Cover cropping and no-tillage improve soil health in an arid irrigated cropping system in California’s San Joaquin Valley, USA
Randal J. Southard, Anil Shrestha, Kate M. Scow, Radomir Schmidt, Daniel S. Munk, Jeffrey P. Mitchell, Konrad Mathesius, Richard L. Haney, William R. Horwath | January 3rd, 2017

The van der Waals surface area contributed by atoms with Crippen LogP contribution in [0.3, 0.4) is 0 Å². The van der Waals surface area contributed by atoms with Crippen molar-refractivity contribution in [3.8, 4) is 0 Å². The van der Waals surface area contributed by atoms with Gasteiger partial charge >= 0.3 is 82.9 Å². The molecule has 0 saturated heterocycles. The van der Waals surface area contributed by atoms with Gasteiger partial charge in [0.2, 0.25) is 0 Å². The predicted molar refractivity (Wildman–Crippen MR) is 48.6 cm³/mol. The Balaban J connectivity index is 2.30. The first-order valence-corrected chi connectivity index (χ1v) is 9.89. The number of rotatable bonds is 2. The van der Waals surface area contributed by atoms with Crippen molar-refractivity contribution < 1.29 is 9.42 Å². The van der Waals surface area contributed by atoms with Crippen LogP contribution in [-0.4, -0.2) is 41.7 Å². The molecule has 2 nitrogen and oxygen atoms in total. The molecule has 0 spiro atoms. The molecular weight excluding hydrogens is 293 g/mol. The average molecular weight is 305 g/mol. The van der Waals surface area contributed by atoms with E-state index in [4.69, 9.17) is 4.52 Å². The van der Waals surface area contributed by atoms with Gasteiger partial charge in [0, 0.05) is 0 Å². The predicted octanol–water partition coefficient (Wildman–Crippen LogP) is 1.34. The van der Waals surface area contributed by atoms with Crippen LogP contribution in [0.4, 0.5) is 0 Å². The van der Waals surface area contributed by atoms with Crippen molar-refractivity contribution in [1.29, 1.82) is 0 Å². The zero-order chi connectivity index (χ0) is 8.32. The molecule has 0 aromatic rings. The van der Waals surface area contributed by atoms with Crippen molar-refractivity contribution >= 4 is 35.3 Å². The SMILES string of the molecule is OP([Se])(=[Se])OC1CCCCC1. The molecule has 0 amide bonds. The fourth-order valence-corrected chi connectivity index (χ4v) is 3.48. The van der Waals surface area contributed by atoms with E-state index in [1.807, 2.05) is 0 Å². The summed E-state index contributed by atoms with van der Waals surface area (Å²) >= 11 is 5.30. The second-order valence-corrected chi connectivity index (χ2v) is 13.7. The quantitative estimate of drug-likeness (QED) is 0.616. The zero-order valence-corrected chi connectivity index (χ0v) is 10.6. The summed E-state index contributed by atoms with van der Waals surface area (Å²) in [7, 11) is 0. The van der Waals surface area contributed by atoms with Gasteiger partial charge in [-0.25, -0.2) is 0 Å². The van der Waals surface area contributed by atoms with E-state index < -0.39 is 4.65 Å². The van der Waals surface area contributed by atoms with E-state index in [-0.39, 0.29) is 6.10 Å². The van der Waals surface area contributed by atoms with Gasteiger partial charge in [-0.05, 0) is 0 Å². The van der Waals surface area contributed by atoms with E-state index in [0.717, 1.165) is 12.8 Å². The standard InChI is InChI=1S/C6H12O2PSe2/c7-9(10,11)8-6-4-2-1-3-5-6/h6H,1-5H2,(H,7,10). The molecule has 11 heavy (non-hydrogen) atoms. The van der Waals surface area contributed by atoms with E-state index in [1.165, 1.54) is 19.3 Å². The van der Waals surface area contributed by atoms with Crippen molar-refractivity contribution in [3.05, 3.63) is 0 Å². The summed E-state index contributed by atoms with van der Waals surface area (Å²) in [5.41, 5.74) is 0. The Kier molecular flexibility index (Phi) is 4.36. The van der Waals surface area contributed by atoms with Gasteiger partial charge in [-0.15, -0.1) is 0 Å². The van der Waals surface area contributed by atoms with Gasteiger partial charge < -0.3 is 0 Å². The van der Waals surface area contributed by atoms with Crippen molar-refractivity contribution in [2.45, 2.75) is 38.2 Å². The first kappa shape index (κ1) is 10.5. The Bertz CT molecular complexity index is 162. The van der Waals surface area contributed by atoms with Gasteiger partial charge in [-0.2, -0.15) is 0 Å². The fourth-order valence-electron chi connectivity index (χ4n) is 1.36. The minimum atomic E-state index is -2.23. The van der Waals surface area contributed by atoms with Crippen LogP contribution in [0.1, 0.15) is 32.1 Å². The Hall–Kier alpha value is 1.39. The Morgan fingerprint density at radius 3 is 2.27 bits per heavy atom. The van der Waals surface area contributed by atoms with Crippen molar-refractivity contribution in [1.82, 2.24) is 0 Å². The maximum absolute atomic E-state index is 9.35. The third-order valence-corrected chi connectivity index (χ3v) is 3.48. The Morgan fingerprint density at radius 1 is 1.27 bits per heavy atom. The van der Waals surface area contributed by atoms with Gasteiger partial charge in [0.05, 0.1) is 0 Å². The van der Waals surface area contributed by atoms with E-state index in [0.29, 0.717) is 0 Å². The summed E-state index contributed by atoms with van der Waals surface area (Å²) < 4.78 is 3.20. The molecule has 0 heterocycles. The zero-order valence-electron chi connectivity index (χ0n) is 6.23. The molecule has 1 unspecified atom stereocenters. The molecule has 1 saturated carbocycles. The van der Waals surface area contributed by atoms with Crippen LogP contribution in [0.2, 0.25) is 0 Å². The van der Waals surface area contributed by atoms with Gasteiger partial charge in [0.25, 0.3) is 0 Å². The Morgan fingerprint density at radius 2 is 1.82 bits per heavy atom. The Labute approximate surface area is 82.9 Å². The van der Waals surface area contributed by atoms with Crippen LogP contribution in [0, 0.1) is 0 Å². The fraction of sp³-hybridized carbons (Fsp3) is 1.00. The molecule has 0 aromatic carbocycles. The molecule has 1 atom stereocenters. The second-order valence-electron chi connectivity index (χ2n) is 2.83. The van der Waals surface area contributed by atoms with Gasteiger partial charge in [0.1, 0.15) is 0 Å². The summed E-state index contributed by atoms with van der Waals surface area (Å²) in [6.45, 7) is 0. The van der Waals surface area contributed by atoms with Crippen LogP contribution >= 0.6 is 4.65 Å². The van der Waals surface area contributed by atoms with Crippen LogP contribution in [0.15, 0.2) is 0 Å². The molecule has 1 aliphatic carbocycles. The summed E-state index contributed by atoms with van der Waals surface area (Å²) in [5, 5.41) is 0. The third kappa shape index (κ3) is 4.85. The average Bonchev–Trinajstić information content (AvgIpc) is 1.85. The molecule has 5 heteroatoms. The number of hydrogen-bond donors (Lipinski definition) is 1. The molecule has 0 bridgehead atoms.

The concept of soil health has attracted considerable attention during the past two decades, but few studies have focused on the effects on soil health of long-term soil management in arid irrigated environments. We investigated the effects of cover cropping and no-till management on soil physical and chemical properties during a 15-year experiment in California’s San Joaquin Valley (SJV) USA. Our objective was to determine if soil health could be improved by these practices in an annual crop rotation. The impact of long-term no-tillage (NT) and cover cropping (CC) practices, alone and in combination, was measured and compared with standard tillage (ST) with and without cover crops (NO) in irrigated row crops after 15 years of management. Soil aggregation, rates of water infiltration, content of carbon, nitrogen, water extractable organic carbon (WEOC) and organic nitrogen (WEON), residue cover, and biological activity were all increased by NT and CC practices relative to STNO. However, effects varied by depth with NT increasing soil bulk density by 12% in the 0–15 cm depth and 10% in the 15–30 cm depth. Higher levels of WEOC were found in the CC surface (0–5 cm) depth in both spring and fall samplings in 2014. Surface layer (0–15 cm) WEON was higher in the CC systems for both samplings. Tillage did not affect WEON in the spring, but WEON was increased in the NT surface soil layer in the fall. Sampling depth, CC, and tillage affected 1-day soil respiration and a soil health index assessment, however the effects were seasonal, with higher levels found in the fall sampling than in the spring. Both respiration and the soil health index were increased by CC with higher levels found in the 0–5 cm depth than in the 5–15 and 15–30 cm depths. Results indicated that adoption of NT and CC in arid, irrigated cropping systems could benefit soil health by improving chemical, physical, and biological indicators of soil functions while maintaining similar crop yields as the ST system.